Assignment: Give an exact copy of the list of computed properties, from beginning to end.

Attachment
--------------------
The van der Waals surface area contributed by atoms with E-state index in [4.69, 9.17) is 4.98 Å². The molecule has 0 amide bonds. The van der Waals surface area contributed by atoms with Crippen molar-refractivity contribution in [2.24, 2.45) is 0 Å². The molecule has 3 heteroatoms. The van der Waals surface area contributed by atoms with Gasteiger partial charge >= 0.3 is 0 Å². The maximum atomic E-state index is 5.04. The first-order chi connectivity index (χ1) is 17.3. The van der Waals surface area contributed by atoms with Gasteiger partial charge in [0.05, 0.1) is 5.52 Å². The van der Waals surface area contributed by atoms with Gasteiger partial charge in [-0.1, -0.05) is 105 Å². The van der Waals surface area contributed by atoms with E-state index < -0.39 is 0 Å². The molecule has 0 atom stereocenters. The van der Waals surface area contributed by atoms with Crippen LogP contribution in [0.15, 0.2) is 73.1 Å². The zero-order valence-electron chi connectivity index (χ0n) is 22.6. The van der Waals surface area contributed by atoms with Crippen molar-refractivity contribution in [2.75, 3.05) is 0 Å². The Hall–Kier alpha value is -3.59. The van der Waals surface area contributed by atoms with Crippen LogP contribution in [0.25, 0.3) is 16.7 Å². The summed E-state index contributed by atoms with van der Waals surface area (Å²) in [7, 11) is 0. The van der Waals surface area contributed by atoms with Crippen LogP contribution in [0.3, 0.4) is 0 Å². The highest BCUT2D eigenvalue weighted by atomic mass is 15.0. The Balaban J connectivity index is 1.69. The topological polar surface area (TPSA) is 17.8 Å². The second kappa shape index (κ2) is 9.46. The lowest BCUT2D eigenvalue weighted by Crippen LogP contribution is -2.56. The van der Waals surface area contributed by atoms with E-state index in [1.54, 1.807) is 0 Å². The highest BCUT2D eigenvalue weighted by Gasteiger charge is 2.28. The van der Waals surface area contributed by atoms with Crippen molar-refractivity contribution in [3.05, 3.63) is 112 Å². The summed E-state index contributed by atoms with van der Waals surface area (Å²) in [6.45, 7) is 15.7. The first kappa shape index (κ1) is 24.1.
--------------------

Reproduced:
The van der Waals surface area contributed by atoms with E-state index in [4.69, 9.17) is 4.98 Å². The molecule has 0 amide bonds. The van der Waals surface area contributed by atoms with Crippen molar-refractivity contribution in [2.24, 2.45) is 0 Å². The molecule has 3 heteroatoms. The van der Waals surface area contributed by atoms with Gasteiger partial charge >= 0.3 is 0 Å². The maximum atomic E-state index is 5.04. The first-order chi connectivity index (χ1) is 17.3. The van der Waals surface area contributed by atoms with Gasteiger partial charge in [0.05, 0.1) is 5.52 Å². The van der Waals surface area contributed by atoms with Gasteiger partial charge in [-0.1, -0.05) is 105 Å². The van der Waals surface area contributed by atoms with E-state index < -0.39 is 0 Å². The molecule has 0 atom stereocenters. The van der Waals surface area contributed by atoms with Crippen LogP contribution in [0.15, 0.2) is 73.1 Å². The zero-order valence-electron chi connectivity index (χ0n) is 22.6. The van der Waals surface area contributed by atoms with Crippen molar-refractivity contribution in [2.75, 3.05) is 0 Å². The Hall–Kier alpha value is -3.59. The van der Waals surface area contributed by atoms with Crippen LogP contribution in [0.25, 0.3) is 16.7 Å². The summed E-state index contributed by atoms with van der Waals surface area (Å²) in [7, 11) is 0. The van der Waals surface area contributed by atoms with Crippen LogP contribution in [0.3, 0.4) is 0 Å². The highest BCUT2D eigenvalue weighted by atomic mass is 15.0. The Balaban J connectivity index is 1.69. The topological polar surface area (TPSA) is 17.8 Å². The second kappa shape index (κ2) is 9.46. The lowest BCUT2D eigenvalue weighted by Crippen LogP contribution is -2.56. The van der Waals surface area contributed by atoms with E-state index in [1.54, 1.807) is 0 Å². The highest BCUT2D eigenvalue weighted by Gasteiger charge is 2.28. The van der Waals surface area contributed by atoms with Crippen molar-refractivity contribution in [3.05, 3.63) is 112 Å². The summed E-state index contributed by atoms with van der Waals surface area (Å²) in [6.45, 7) is 15.7. The first kappa shape index (κ1) is 24.1.